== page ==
England’s Test tour against Sri Lanka is currently “planned to continue” in spite of the growing threat of the the COVID-19 pandemic, but their home Test series against West Indies in June, as well as the T20 Blast, is under threat, with both events scheduled for a period that the UK government has identified as the likely peak of the virus in the country.
Prime Minister Boris Johnson confirmed at a press conference on Thursday afternoon that sporting fixtures will not be banned with immediate effect, but said that such a move is under consideration, which could wreak havoc with the English cricketing summer.
England are currently in Sri Lanka playing their final four-day warm-up match ahead of the two-Test series, where the ECB are in regular contact with the Sri Lankan and British High Commissions, in addition to Sri Lanka Cricket to address a “highly evolving” situation.
Sri Lanka currently has two confirmed COVID-19 patients, but the bigger fear may be the tightening or closing of borders, which may leave tourists – including the England team – with difficulties getting home.
”We are in regular contact with the Sri Lankan and British High Commissions in addition to Sri Lanka Cricket around the Sri Lanka v England Test matches, scheduled in the next few weeks,” said an ECB spokesperson.
“At this stage, the series is planned to continue, but we want to stress that this is a highly evolving situation and circumstances are changing rapidly, sometimes several times a day.
“We urge fans who are considering travelling to consult with the current British and Sri Lankan Government advice, to continue to do this up until the point of travel and also for the duration of their trip.”
The global sporting calendar has already been thrown into chaos by the spread of the virus, with hundreds of events postponed, cancelled, or played behind closed doors. In England, three counties have cancelled their pre-season tours overseas, while at least two more are expected to return home early.
Sir Patrick Vallance, the UK’s chief scientific adviser, said during the Prime Minister’s press conference that the peak is “10-14 weeks away, maybe slightly longer”, leaving the English cricket season in a nightmare situation which could result in a huge number of fixtures cancelled or played behind closed doors.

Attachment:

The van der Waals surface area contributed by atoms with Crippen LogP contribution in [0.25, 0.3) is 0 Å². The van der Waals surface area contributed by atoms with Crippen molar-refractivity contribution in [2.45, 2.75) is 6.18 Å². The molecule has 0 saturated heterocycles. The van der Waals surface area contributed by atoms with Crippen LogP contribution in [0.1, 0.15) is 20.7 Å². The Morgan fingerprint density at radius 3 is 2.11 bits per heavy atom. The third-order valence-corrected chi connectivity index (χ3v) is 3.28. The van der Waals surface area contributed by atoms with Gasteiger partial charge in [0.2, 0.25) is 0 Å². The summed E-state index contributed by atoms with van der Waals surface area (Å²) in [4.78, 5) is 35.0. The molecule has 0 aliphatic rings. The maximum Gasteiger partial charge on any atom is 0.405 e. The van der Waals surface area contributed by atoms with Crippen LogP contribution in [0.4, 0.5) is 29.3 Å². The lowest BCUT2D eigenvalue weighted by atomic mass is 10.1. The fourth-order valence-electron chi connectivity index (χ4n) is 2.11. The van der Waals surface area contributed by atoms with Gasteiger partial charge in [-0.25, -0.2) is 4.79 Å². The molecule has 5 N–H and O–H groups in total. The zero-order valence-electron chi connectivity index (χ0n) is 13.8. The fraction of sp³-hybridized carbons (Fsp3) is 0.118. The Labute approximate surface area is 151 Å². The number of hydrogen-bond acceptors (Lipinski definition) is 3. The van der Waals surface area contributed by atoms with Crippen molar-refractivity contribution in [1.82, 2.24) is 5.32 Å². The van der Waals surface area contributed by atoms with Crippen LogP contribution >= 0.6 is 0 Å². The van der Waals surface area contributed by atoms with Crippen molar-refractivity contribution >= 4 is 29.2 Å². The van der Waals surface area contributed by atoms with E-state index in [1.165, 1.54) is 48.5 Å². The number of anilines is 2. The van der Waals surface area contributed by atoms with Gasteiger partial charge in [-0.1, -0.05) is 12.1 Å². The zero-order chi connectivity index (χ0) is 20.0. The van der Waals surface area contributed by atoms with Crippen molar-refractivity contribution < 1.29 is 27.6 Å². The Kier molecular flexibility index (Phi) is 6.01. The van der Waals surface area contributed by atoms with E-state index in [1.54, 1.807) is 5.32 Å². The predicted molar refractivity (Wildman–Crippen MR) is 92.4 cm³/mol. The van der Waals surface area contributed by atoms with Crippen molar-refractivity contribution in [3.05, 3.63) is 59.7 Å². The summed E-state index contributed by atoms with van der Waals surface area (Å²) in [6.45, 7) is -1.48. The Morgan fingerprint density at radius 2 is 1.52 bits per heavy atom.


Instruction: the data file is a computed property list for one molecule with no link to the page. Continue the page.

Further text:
England are scheduled to play three Tests against West Indies, with the series starting at The Oval on June 4. That date is currently 12 weeks away, in the middle of the expected peak period. The T20 Blast is scheduled to start on May 28, with the group stage running until July 12.
“We are considering the question of banning major public events such as sporting fixtures,” Mr Johnson said, describing the virus as “the biggest public health crisis in a generation”.
“The scientific advice, as we’ve said over the last couple of weeks, is that banning such events will have little effect on the spread,” he said.
“But there is also the issue of the burden that such events can place on public services, so we’re discussing these issues with colleagues in all parts of the United Kingdom. We’ll have more to say shortly about further action in that respect. At all stages we have been guided by the science, and we will do the right thing at the right time.”
The cancellation of a whole home Test series would be a significant financial blow for the ECB, while the T20 Blast generates a major proportion of most counties’ income. It is possible that the tournament could be pushed back further in the summer – possibly at the expense of the final rounds of County Championship fixtures – but there is precious little room in the schedule for change.
More immediately, the County Championship is scheduled to start on April 12. While crowds are typically relatively low, they regularly exceed 2000 at certain grounds, and the main demographic of match-going fans is elderly, increasing their vulnerability to the virus.
It is possible that games – almost all of which are streamed for free online – could be played behind closed doors, and the ECB is in close contact with government to discuss its options.
Sir Patrick explained that the nature of the virus means that a blanket ban on sporting fixtures is unlikely to have a major impact on its spread. “On average one person infects two or three others,” he said. “You therefore have a very low probability of infecting a large number of people in a stadium, or a rather higher probability of infecting people very close to you.
“And that means that most of the transmission tends to take place actually with friends and colleagues in close environments, not in the big environments. So, it is true, of course that any cancellation can have some effect.
“But if you get a displacement activity where you end up with everyone congregating somewhere else, you may actually have perversely an increased risk, particularly in an indoors environment.”